In this case, I choose to feed my tooltip with the result of my web service call. This will allow me to show list permissions, once user hovers mouse over a list in quick launch menu.

Select fields you want to display

But before I do so, I need to select which part of result I need to show in my tooltip. Here, I choose to show only users and groups which have permissions on that list.

Add following code to your completefunc pot.

            // Loop thru each permission

            // Display users and groups

            //$(xData.responseXML).find(“Permission”).each(function() {

            $(xData.responseXML).find(“Permission”).each(function() {

                 var xmlGroupName = $(this).attr(“GroupName”);

                 var strGroupName = String(xmlGroupName);

                 var xmlUserLogin = $(this).attr(“UserLogin”);

                 var strUserLogin = String(xmlUserLogin );

                 if (strGroupName != ‘undefined’)

                     $(“#callResponse”).append(“<li>” + strGroupName + “</li>”);

                 else

                     $(“#callResponse”).append(“<li>” + strUserLogin  + “</li>”);

            });

In above code you’ll see that group and user names are appended to a div element, whose id is callResponse. So, let’s add that div too in our CEWP. You can put anywhere outside of <script> tags.

Add Tooltip to SharePoint links

 

We are done with heavy lifting, now it is show-off time. Our meal has been cooked to perfection and ready to be served now. One last thing to do: get tooltip plate ready.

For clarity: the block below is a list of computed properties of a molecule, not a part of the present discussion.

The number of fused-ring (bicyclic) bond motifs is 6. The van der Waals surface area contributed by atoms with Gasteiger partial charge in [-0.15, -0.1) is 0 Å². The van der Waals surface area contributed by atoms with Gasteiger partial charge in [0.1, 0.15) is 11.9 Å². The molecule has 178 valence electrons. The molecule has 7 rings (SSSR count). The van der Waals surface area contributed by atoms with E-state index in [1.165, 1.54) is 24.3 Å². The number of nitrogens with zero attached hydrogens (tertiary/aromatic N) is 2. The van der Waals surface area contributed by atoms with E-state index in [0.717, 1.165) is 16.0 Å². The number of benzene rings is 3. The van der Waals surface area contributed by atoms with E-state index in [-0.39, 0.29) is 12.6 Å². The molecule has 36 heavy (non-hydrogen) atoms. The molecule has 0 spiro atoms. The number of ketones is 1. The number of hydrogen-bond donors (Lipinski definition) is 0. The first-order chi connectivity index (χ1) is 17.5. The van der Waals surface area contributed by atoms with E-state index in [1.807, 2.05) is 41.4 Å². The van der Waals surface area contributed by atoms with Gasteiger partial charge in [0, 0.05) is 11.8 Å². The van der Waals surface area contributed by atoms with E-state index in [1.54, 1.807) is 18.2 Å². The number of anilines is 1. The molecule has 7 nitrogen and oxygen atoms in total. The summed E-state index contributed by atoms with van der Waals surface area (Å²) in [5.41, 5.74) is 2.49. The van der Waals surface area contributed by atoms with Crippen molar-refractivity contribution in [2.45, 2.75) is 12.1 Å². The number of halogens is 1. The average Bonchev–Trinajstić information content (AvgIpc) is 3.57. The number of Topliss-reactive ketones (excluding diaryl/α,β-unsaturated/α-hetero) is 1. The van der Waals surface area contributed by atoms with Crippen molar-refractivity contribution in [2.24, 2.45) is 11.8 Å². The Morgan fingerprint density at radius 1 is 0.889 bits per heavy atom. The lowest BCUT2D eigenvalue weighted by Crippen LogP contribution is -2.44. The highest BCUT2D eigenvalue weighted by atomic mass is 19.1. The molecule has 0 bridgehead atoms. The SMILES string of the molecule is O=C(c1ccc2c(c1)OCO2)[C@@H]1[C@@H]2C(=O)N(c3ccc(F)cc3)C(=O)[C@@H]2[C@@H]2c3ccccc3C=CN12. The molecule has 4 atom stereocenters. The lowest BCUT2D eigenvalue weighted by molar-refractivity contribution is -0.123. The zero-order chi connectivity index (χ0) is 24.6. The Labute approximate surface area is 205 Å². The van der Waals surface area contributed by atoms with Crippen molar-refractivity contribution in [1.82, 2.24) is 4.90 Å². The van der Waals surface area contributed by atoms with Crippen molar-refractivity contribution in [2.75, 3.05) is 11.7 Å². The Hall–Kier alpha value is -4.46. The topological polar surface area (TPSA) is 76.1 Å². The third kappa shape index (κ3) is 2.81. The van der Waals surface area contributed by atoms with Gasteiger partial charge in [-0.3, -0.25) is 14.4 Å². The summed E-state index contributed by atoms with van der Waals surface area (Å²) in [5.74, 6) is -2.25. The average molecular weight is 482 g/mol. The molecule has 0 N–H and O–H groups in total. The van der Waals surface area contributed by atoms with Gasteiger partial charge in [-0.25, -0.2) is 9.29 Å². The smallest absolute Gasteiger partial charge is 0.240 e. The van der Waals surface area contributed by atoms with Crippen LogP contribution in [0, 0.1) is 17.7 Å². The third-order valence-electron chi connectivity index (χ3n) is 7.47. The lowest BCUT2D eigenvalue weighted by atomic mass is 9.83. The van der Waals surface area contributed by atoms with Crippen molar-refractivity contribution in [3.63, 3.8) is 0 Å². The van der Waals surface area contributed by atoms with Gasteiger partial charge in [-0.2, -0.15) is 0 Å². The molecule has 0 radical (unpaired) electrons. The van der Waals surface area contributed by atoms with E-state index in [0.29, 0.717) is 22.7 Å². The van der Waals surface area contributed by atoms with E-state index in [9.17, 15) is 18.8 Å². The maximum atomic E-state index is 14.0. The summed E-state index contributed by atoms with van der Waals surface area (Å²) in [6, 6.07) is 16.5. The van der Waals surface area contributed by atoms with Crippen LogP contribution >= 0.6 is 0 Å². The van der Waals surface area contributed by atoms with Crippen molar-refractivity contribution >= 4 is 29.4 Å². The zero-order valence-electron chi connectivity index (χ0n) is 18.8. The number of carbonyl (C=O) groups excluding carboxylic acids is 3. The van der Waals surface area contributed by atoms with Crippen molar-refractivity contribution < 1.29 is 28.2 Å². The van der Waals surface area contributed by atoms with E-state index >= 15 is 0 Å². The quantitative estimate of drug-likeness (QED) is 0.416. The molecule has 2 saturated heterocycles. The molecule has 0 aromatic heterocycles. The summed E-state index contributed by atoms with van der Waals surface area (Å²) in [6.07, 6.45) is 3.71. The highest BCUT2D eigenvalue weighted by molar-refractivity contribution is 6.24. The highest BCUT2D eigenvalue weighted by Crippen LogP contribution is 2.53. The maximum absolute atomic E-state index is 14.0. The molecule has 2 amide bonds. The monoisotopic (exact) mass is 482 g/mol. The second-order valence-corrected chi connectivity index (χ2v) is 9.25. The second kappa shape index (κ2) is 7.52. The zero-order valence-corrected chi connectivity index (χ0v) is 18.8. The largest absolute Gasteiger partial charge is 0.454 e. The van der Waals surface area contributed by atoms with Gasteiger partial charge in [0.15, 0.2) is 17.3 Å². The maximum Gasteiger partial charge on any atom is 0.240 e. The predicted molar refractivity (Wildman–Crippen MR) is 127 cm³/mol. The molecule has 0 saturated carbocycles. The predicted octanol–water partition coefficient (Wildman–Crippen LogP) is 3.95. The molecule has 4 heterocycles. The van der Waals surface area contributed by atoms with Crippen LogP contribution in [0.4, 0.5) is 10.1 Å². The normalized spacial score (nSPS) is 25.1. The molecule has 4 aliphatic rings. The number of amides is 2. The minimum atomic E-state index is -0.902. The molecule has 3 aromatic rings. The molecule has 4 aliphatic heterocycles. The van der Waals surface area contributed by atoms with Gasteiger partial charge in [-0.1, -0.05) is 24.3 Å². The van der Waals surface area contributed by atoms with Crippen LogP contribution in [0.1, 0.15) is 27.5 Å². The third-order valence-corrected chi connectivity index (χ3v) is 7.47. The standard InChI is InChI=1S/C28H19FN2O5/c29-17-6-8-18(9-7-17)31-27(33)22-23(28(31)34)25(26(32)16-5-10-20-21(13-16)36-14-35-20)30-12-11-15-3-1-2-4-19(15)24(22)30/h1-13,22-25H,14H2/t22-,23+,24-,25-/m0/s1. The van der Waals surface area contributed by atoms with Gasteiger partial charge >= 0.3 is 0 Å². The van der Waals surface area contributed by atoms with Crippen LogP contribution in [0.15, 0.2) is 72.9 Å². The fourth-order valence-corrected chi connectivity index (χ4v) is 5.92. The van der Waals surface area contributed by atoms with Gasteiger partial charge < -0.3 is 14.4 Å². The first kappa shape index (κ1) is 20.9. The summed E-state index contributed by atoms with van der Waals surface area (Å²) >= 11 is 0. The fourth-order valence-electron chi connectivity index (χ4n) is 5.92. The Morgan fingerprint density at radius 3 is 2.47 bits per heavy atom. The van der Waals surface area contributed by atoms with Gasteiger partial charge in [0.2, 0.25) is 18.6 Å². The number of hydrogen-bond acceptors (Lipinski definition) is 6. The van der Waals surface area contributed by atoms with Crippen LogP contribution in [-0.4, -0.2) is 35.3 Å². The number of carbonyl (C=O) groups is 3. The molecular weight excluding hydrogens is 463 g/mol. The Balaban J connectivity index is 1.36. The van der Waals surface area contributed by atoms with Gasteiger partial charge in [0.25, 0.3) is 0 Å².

I chose Tasks link in quick launch menu as my victim. I’ll add my tooltip to Tasks link so that when users mouse over that link, they’ll see my delicious list permissions content in a beautifully served tooltip plate.

Add following code after the end of SPServices line.

    // Tooltip

    $(‘a[href*=”Tasks”]’).simpletip({

       content: $(“#callResponse”),

       offset: [50, 0]

    }); // end – Tooltip


Add Tooltip Style

Finally, before we get our plate in hand and walk out of kitchen door, a final touch-up is required to wow our guests. That one is our humble inline style below. Of course if you wish, you can put that style in your some css files later on.

<STYLE>

.tooltip{

  position: absolute;

  width: 250px;

  padding: 8px 10px;

  background-color: #F2F2F2;

  border: 2px solid #848484;

  cursor: pointer;

  text-decoration:none;

}

</STYLE>

Conclusion

Now you walk out of SharePoint development kitchen door and put your masterpiece in front of your guests and enjoy watching them when they are eating.

Bon Appetit!!!

zieglers

Posted in IT Stuff, SharePoint | Tagged: , , , , , , , | 1 Comment »